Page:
Mr. Frommer speaks of it being a prelude to travel, like appetizers. That comment, to me, is so "ugly American". If you have been to Paris you have been to France. If you can't see it all, why bother going. Who came up with stuff? Spain, Italy and other cultures have made such things an entire cuisine and mainstay of a lifestyle: Tapas anyone? Ever go to a really good buffet and get excited because you don't know where to start. It all looks so good, but you don't want to overfill your plate. So you carefully plan and taste the things that look best to you. You then say, "That was good, but not as good as I thought" or "I want more of that. I have to make a second trip to the buffet" Cruise travel is exactly the same thing.

I have written extensively on how to travel and have given hours and hours of advice to my clients on how to do it so that it is "life-enriching". I have been to Athens how many times? I am excited to go back because there is is the brand new Museum. I was just in Venice last month and "have to" go back in September where I will take a walking wine tour. Rhodes - looking forward to getting lost in the labyrinth of alleys again. Do you remember my story of the little restaurant in St. Tropez which we found only by strolling around and seeing a wonderful galvanized bucket with bright red gladiolas down a very narrow alley? What of the wonderful woman in Sirince, Turkey who cooked and cooked for our small group? Ever get lost in culinary heaven at La Boqueria in Barcelona? These are not bus trips. They are not 50 people with a flag-holding guide. But they are all life experiences taken in while on cruises.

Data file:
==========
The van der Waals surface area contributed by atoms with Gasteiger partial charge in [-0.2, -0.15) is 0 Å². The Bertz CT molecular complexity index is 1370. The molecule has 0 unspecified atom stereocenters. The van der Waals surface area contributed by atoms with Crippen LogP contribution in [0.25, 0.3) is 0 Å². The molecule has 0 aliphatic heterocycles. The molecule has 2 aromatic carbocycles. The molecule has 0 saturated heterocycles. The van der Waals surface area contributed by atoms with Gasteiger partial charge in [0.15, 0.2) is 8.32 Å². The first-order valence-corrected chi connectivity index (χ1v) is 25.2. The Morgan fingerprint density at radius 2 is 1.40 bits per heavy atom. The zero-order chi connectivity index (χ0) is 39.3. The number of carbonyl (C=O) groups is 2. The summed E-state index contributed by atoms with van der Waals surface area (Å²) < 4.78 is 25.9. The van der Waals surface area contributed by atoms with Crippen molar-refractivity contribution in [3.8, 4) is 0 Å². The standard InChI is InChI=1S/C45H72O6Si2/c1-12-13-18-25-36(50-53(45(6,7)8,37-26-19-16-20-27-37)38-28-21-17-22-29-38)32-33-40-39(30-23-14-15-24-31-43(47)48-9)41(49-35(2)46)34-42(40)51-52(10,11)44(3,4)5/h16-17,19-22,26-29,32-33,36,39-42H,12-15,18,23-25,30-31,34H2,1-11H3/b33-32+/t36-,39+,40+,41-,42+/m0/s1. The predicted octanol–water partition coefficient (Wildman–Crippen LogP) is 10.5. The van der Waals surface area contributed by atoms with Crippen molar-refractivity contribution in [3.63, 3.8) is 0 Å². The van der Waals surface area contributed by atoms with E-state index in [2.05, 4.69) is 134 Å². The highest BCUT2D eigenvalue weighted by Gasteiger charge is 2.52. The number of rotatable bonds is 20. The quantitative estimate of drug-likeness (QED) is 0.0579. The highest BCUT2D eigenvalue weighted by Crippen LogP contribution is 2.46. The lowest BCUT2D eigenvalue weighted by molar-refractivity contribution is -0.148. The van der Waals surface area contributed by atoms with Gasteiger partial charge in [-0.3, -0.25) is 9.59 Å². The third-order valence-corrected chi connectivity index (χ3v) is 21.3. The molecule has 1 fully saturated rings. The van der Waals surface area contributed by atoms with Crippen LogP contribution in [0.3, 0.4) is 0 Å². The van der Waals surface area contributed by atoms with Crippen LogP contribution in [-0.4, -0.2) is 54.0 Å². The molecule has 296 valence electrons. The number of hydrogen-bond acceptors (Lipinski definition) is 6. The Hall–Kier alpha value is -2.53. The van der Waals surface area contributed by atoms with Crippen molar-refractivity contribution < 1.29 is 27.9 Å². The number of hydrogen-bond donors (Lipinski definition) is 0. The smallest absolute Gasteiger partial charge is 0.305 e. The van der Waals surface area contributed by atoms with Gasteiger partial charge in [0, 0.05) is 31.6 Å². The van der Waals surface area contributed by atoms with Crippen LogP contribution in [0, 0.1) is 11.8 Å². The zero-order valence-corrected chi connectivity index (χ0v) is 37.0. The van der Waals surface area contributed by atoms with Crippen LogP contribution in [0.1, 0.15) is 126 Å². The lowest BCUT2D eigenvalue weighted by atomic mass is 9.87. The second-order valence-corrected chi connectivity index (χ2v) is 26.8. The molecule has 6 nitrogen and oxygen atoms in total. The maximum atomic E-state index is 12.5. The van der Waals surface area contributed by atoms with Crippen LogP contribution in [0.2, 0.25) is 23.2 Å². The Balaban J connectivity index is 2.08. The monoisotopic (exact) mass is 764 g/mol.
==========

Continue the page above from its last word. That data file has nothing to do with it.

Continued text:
And then there are the comments about Santorini, for example. They may never made it out of the town of Fira! We rented a car, drove to Akrotiri to see the Minoan ruins, stopped for lunch at a local restaurant with awesome views (and pretty much no English spoken), walked on the black sand beaches, dropped the car, dropped the kids back on the ship and came back to enjoy an incredible sunset with a bottle of local wine and fruit before making it back to ship. An incredible day...and not one shopping. (OK, we did some shopping.)

Mykonos - OK, the place is not one of my favorites. But the last time I was "blessed" with having to shop for some dresses with my wife. (Long story.) My reward was being able to sit in a waterfront restaurant with my friend for a couple of hours and watch the boats in the harbour and the people on the promenade. It was, to be sure, quite Greek as we drank ouzo, beer and ate olives and anchovies. (I could have taken the $49 cruise ship bus to the beach, but I thought my experience would be better.)

Naples - Ever try the high speed ferry to Capri for the day? What about a family walking tour where you make pizza in a true Neapolitan pizzeria?

You get the point.

So where does the cruise ship come in. Is it merely transportation? No, it is alas much more. Whether you want Royal Caribbean's "Why Not?" (I love that!!) or Seabourn's "This Is My Yacht" you can find different ways to wind down or up. For me, I prefer a soak in a whirlpool with a glass of champagne, a great meal (assuming I haven't over-indulged on land...or maybe so anyway), some nice conversation with new shipmates and a nightcap. Others want discos and rock climbing. Whatever floats your boat.

So, as I said yesterday, Now regardless of what the cruise lines are doing, in their various forms, it is incumbent upon the traveler to do that which they originally intended to do: Travel.

Mr. Frommer, do you need a good travel agent? I know one. Do you need a good magazine to teach you how to travel? I know one of those too! (I couldn't resist. It is, of course, said in fun and with respect.)